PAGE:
PS: My best friends kid is 5 and in public school and he reads advanced too. But he has problems with social issues so he needs the classroom setting to prosper in life.

But that's just it: many homeschoolers don't keep their child locked away at home. "Homeschool" is such a tragic word as many of the HSers in my groups spend more time out doing things with their children or shuttling them to various sports or activities. Very few I know of (and I certainly don't know all, obviously) do "school at home." Learning happens everywhere! Playgroups, co-ops (some meet weekly, some meet three times a week), social events (yes, homeschoolers have prom too!), sports/activities. Any group setting will help teach skills such as being quiet while another is speaking. So many opportunities for regular "socialization" and the chance to make real, regular friends. And what I love most about those opportunities is that many of them involved mixed ages which is right up my daughter's alley as she tends to gravitate towards much older kids or babies, lol. We have met so many great kids and their parents from various backgrounds. I honestly don't know how parents did it before social media, but I am glad they did and paved the way for the rest of us.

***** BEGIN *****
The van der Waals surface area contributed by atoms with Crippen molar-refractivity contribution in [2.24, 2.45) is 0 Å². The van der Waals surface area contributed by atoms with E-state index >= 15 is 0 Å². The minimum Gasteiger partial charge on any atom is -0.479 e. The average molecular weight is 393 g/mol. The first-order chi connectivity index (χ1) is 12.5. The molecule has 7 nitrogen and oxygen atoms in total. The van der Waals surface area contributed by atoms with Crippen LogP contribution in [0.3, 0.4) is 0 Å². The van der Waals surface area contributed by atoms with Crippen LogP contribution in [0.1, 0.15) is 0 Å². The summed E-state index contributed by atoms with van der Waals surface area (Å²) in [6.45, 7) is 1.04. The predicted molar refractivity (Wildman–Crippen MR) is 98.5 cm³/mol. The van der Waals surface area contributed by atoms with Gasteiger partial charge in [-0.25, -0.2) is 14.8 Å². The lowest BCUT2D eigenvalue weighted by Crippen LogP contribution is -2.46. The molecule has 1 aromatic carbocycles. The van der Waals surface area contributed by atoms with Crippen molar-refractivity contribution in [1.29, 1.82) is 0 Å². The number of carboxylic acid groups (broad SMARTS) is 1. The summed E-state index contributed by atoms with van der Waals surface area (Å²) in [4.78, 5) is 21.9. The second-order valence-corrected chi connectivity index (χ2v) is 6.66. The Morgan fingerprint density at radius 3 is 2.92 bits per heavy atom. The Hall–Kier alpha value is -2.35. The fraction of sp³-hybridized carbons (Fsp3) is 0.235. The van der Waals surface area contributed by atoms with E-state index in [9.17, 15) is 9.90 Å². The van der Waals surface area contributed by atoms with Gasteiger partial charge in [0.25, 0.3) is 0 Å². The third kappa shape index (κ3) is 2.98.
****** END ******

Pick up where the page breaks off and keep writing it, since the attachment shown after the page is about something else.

We are very lucky to live in a rural area that has many state parks with great homeschool programs that meet regularly. Sadly, we missed the butterfly tagging event last year at our state park but I am keeping my eyes peeled for it this year as my daughter loves butterflies. ;) People like the Duggars give the rest of us homeschoolers such a bad name.

Perhaps one of the few pitfalls for our family personally in regards to homeschooling is the cost, believe it or not. I am not saying I would like to see some sort of financial incentive for homeschoolers because with that comes govt oversight, and HSing CAN be done cheaply if absolutely necessary by getting creative with materials and library use, but I will admit that our financial standing is a big factor for the ease with which we are able to homeschool. For many families, they just can't do it financially because of both parents working, cost of materials, etc. Sadly, for many children, public school might even be their only meal.

(OK, I read this one several times and I think it's a much better tone, haha! But please let me know if I messed up again! :) )